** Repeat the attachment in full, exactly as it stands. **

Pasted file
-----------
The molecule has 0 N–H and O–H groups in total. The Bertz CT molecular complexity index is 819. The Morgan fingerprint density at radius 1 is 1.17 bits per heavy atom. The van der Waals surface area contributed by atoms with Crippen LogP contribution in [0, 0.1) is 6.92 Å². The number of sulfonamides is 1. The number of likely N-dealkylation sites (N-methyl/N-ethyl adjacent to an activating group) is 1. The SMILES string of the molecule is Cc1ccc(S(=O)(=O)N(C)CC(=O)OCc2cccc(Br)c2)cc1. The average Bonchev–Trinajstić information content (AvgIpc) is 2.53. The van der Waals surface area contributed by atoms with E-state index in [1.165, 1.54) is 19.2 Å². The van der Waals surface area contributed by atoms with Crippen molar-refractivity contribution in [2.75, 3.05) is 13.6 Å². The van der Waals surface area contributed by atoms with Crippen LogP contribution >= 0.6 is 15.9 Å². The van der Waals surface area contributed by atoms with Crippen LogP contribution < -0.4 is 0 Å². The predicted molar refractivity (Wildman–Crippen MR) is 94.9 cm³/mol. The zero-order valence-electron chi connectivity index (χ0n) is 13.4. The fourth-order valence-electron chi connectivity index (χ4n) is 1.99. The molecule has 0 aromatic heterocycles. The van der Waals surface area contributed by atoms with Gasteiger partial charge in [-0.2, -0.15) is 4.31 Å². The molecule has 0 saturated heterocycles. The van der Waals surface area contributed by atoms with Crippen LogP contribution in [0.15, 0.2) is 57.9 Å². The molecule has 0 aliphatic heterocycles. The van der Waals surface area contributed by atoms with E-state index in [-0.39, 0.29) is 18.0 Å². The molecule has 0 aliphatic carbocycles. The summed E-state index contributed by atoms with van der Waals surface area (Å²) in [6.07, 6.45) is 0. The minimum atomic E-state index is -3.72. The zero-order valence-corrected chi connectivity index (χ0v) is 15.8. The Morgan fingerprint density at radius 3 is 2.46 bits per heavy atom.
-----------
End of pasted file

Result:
The molecule has 0 N–H and O–H groups in total. The Bertz CT molecular complexity index is 819. The Morgan fingerprint density at radius 1 is 1.17 bits per heavy atom. The van der Waals surface area contributed by atoms with Crippen LogP contribution in [0, 0.1) is 6.92 Å². The number of sulfonamides is 1. The number of likely N-dealkylation sites (N-methyl/N-ethyl adjacent to an activating group) is 1. The SMILES string of the molecule is Cc1ccc(S(=O)(=O)N(C)CC(=O)OCc2cccc(Br)c2)cc1. The average Bonchev–Trinajstić information content (AvgIpc) is 2.53. The van der Waals surface area contributed by atoms with E-state index in [1.165, 1.54) is 19.2 Å². The van der Waals surface area contributed by atoms with Crippen molar-refractivity contribution in [2.75, 3.05) is 13.6 Å². The van der Waals surface area contributed by atoms with Crippen LogP contribution >= 0.6 is 15.9 Å². The van der Waals surface area contributed by atoms with Crippen LogP contribution < -0.4 is 0 Å². The predicted molar refractivity (Wildman–Crippen MR) is 94.9 cm³/mol. The zero-order valence-electron chi connectivity index (χ0n) is 13.4. The fourth-order valence-electron chi connectivity index (χ4n) is 1.99. The molecule has 0 aromatic heterocycles. The van der Waals surface area contributed by atoms with Gasteiger partial charge in [-0.2, -0.15) is 4.31 Å². The molecule has 0 saturated heterocycles. The van der Waals surface area contributed by atoms with Crippen LogP contribution in [0.15, 0.2) is 57.9 Å². The molecule has 0 aliphatic heterocycles. The van der Waals surface area contributed by atoms with E-state index in [-0.39, 0.29) is 18.0 Å². The molecule has 0 aliphatic carbocycles. The summed E-state index contributed by atoms with van der Waals surface area (Å²) in [6.07, 6.45) is 0. The minimum atomic E-state index is -3.72. The zero-order valence-corrected chi connectivity index (χ0v) is 15.8. The Morgan fingerprint density at radius 3 is 2.46 bits per heavy atom.